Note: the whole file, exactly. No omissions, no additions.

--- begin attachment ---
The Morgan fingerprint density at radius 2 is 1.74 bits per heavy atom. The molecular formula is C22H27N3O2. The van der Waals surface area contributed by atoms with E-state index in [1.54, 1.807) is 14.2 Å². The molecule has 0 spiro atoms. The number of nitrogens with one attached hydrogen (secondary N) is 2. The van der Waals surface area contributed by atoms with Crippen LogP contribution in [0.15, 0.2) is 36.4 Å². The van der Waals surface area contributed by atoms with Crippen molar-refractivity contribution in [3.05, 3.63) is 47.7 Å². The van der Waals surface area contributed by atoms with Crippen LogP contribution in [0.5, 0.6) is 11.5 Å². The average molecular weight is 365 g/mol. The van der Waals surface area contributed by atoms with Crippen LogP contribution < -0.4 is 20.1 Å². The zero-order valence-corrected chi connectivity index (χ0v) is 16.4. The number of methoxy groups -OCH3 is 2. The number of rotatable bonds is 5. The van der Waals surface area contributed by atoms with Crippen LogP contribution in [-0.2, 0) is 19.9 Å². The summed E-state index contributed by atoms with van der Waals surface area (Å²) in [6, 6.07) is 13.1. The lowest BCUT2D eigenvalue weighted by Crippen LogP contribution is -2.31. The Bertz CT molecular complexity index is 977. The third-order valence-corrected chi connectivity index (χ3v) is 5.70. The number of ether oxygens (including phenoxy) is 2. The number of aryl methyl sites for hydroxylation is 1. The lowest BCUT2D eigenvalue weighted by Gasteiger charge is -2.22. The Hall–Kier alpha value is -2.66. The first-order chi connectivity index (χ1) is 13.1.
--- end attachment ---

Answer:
The Morgan fingerprint density at radius 2 is 1.74 bits per heavy atom. The molecular formula is C22H27N3O2. The van der Waals surface area contributed by atoms with E-state index in [1.54, 1.807) is 14.2 Å². The molecule has 0 spiro atoms. The number of nitrogens with one attached hydrogen (secondary N) is 2. The van der Waals surface area contributed by atoms with Crippen LogP contribution in [0.15, 0.2) is 36.4 Å². The van der Waals surface area contributed by atoms with Crippen molar-refractivity contribution in [3.05, 3.63) is 47.7 Å². The van der Waals surface area contributed by atoms with Crippen LogP contribution in [0.5, 0.6) is 11.5 Å². The average molecular weight is 365 g/mol. The van der Waals surface area contributed by atoms with Crippen LogP contribution < -0.4 is 20.1 Å². The zero-order valence-corrected chi connectivity index (χ0v) is 16.4. The number of methoxy groups -OCH3 is 2. The number of rotatable bonds is 5. The van der Waals surface area contributed by atoms with Crippen LogP contribution in [-0.2, 0) is 19.9 Å². The summed E-state index contributed by atoms with van der Waals surface area (Å²) in [6, 6.07) is 13.1. The lowest BCUT2D eigenvalue weighted by Crippen LogP contribution is -2.31. The Bertz CT molecular complexity index is 977. The third-order valence-corrected chi connectivity index (χ3v) is 5.70. The number of ether oxygens (including phenoxy) is 2. The number of aryl methyl sites for hydroxylation is 1. The lowest BCUT2D eigenvalue weighted by Gasteiger charge is -2.22. The Hall–Kier alpha value is -2.66. The first-order chi connectivity index (χ1) is 13.1.